Stratasys thinks this wall of modular cells is the future of 3D printing in manufacturing
Industrial 3D printing bigwig (and MakerBot owner) Stratasys took to the stage at the Rapid additive manufacturing event in Pittsburgh this morning showcase the Continuous Build 3D Demonstrator. As the name implies, the system is still in showcase mode, but the company believes its wall of cells represents a key shift toward the dream of 3D printing for manufacturing.
The move from purely prototyping to actual manufacturing has already begun – but largely in baby steps, as companies like Boeing have experimented with it on a small scale for customized pieces. Stratasys’ new wall of 3D printers could mark an important shift in scale and speed for those looking increasingly toward the tech as an alternative to more traditional modes like injection molding.
The technology brings the promise of continuous manufacturing, all keyed up to a single cloud-based system. The individual cells are capable of working simultaneously on different parts, ejecting their prints when done. If one of the cells screws up a print for any reason, it will be moved to the next cell to complete. Stratasys says the rig can be run with minimal interventions by human operators, and modularity means that new cells an be added to the system at any time.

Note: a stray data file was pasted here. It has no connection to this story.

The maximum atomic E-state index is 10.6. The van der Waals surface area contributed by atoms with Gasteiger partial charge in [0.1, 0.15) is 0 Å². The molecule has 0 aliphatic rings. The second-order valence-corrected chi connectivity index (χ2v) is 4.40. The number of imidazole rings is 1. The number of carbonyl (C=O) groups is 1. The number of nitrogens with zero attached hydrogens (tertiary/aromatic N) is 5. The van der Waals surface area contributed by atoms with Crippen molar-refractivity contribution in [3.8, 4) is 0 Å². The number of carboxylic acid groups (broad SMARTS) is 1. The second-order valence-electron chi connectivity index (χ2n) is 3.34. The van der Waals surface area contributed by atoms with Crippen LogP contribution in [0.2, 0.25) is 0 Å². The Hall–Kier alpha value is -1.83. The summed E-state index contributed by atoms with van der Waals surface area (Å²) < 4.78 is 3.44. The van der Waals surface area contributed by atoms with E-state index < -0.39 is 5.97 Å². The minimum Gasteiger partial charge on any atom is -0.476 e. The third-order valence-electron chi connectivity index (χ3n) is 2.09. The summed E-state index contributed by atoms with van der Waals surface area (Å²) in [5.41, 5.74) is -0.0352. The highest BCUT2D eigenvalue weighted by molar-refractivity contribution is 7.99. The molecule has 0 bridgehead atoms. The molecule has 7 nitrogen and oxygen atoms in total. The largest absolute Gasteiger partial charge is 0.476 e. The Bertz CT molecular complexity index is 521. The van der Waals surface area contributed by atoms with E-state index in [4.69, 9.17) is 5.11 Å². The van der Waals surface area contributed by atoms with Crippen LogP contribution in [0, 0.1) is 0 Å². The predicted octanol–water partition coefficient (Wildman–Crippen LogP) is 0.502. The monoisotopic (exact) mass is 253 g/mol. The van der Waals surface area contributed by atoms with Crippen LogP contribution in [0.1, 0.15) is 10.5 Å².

The print wall is making its public debut on stage at today’s Rapid kickoff event – a fitting setting, in a city that’s looking toward technology to help replace some of the job loss it suffered as local manufacturing moved to lower cost markets overseas. It dovetails nicely with the manufacturing model 3D printing sees as its next step forward.
True wide scale manufacturing by 3D printers still feels like a distant dream at the moment, but if Stratasys and competitors like HP Enterprise and 3D Systems are able to keep the cost down, it could, perhaps, serve as a key alternative to other more traditional manufacturing models. Certainly it offers the ability to create much more customizable parts than traditional methods – and could even help return local manufacturing for hardware startups, as a more lightweight and elastic system.
Babysteps. Right now, the system is being trialed in a few select locations, like Savannah College of Art and Design (SCAD) and a couple of manufacturing partners. General availability is still forthcoming.